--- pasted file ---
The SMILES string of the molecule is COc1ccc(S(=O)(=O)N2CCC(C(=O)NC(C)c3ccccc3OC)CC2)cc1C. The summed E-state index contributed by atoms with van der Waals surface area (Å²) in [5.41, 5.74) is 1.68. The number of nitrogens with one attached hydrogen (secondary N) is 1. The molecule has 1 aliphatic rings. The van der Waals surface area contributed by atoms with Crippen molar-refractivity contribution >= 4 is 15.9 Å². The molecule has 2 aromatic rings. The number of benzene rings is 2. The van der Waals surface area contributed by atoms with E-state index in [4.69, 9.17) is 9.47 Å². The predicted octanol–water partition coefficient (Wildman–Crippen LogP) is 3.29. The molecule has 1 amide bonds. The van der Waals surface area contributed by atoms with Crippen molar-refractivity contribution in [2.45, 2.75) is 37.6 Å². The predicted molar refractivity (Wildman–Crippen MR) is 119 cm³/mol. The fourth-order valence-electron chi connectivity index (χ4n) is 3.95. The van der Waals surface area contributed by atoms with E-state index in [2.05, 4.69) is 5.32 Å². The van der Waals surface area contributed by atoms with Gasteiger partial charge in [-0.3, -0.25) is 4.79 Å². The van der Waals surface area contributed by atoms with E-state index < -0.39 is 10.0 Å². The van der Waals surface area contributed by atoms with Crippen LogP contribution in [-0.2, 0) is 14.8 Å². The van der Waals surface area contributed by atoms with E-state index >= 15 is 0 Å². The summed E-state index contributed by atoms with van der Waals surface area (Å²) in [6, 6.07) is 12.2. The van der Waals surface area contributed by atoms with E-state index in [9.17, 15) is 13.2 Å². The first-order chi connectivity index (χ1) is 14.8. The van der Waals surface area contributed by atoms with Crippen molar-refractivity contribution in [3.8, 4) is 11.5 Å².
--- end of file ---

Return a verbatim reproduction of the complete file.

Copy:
The SMILES string of the molecule is COc1ccc(S(=O)(=O)N2CCC(C(=O)NC(C)c3ccccc3OC)CC2)cc1C. The summed E-state index contributed by atoms with van der Waals surface area (Å²) in [5.41, 5.74) is 1.68. The number of nitrogens with one attached hydrogen (secondary N) is 1. The molecule has 1 aliphatic rings. The van der Waals surface area contributed by atoms with Crippen molar-refractivity contribution >= 4 is 15.9 Å². The molecule has 2 aromatic rings. The number of benzene rings is 2. The van der Waals surface area contributed by atoms with E-state index in [4.69, 9.17) is 9.47 Å². The predicted octanol–water partition coefficient (Wildman–Crippen LogP) is 3.29. The molecule has 1 amide bonds. The van der Waals surface area contributed by atoms with Crippen molar-refractivity contribution in [2.45, 2.75) is 37.6 Å². The predicted molar refractivity (Wildman–Crippen MR) is 119 cm³/mol. The fourth-order valence-electron chi connectivity index (χ4n) is 3.95. The van der Waals surface area contributed by atoms with E-state index in [2.05, 4.69) is 5.32 Å². The van der Waals surface area contributed by atoms with Gasteiger partial charge in [-0.3, -0.25) is 4.79 Å². The van der Waals surface area contributed by atoms with E-state index < -0.39 is 10.0 Å². The van der Waals surface area contributed by atoms with Crippen LogP contribution in [-0.2, 0) is 14.8 Å². The van der Waals surface area contributed by atoms with E-state index >= 15 is 0 Å². The summed E-state index contributed by atoms with van der Waals surface area (Å²) in [6, 6.07) is 12.2. The van der Waals surface area contributed by atoms with E-state index in [9.17, 15) is 13.2 Å². The first-order chi connectivity index (χ1) is 14.8. The van der Waals surface area contributed by atoms with Crippen molar-refractivity contribution in [3.8, 4) is 11.5 Å².